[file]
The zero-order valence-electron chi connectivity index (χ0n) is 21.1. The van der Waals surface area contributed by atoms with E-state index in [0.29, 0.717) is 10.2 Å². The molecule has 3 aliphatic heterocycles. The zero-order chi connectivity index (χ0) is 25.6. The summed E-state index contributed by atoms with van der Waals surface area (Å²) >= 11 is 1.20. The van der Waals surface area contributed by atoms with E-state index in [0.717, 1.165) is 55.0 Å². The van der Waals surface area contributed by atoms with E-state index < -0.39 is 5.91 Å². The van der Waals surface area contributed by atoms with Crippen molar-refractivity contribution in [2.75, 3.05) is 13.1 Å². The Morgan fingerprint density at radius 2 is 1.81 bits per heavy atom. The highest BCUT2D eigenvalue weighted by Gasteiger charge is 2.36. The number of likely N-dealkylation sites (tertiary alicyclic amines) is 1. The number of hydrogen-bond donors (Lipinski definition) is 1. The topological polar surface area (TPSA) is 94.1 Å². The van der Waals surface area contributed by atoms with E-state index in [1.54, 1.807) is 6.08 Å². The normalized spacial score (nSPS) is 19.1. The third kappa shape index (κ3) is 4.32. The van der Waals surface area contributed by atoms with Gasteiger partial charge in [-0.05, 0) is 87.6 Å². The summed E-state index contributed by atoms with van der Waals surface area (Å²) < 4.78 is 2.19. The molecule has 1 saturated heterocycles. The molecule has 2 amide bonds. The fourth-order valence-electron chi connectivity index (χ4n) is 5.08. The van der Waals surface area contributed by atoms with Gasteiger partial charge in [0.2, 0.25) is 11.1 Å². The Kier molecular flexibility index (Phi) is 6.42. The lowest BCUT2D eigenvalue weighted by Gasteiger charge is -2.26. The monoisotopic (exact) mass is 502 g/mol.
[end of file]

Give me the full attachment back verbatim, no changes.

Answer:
The zero-order valence-electron chi connectivity index (χ0n) is 21.1. The van der Waals surface area contributed by atoms with E-state index in [0.29, 0.717) is 10.2 Å². The molecule has 3 aliphatic heterocycles. The zero-order chi connectivity index (χ0) is 25.6. The summed E-state index contributed by atoms with van der Waals surface area (Å²) >= 11 is 1.20. The van der Waals surface area contributed by atoms with E-state index in [0.717, 1.165) is 55.0 Å². The van der Waals surface area contributed by atoms with E-state index < -0.39 is 5.91 Å². The van der Waals surface area contributed by atoms with Crippen molar-refractivity contribution in [2.75, 3.05) is 13.1 Å². The Morgan fingerprint density at radius 2 is 1.81 bits per heavy atom. The highest BCUT2D eigenvalue weighted by Gasteiger charge is 2.36. The number of likely N-dealkylation sites (tertiary alicyclic amines) is 1. The number of hydrogen-bond donors (Lipinski definition) is 1. The topological polar surface area (TPSA) is 94.1 Å². The van der Waals surface area contributed by atoms with E-state index in [1.54, 1.807) is 6.08 Å². The normalized spacial score (nSPS) is 19.1. The third kappa shape index (κ3) is 4.32. The van der Waals surface area contributed by atoms with Gasteiger partial charge in [-0.05, 0) is 87.6 Å². The summed E-state index contributed by atoms with van der Waals surface area (Å²) < 4.78 is 2.19. The molecule has 1 saturated heterocycles. The molecule has 2 amide bonds. The fourth-order valence-electron chi connectivity index (χ4n) is 5.08. The van der Waals surface area contributed by atoms with Gasteiger partial charge in [0.2, 0.25) is 11.1 Å². The Kier molecular flexibility index (Phi) is 6.42. The lowest BCUT2D eigenvalue weighted by Gasteiger charge is -2.26. The monoisotopic (exact) mass is 502 g/mol.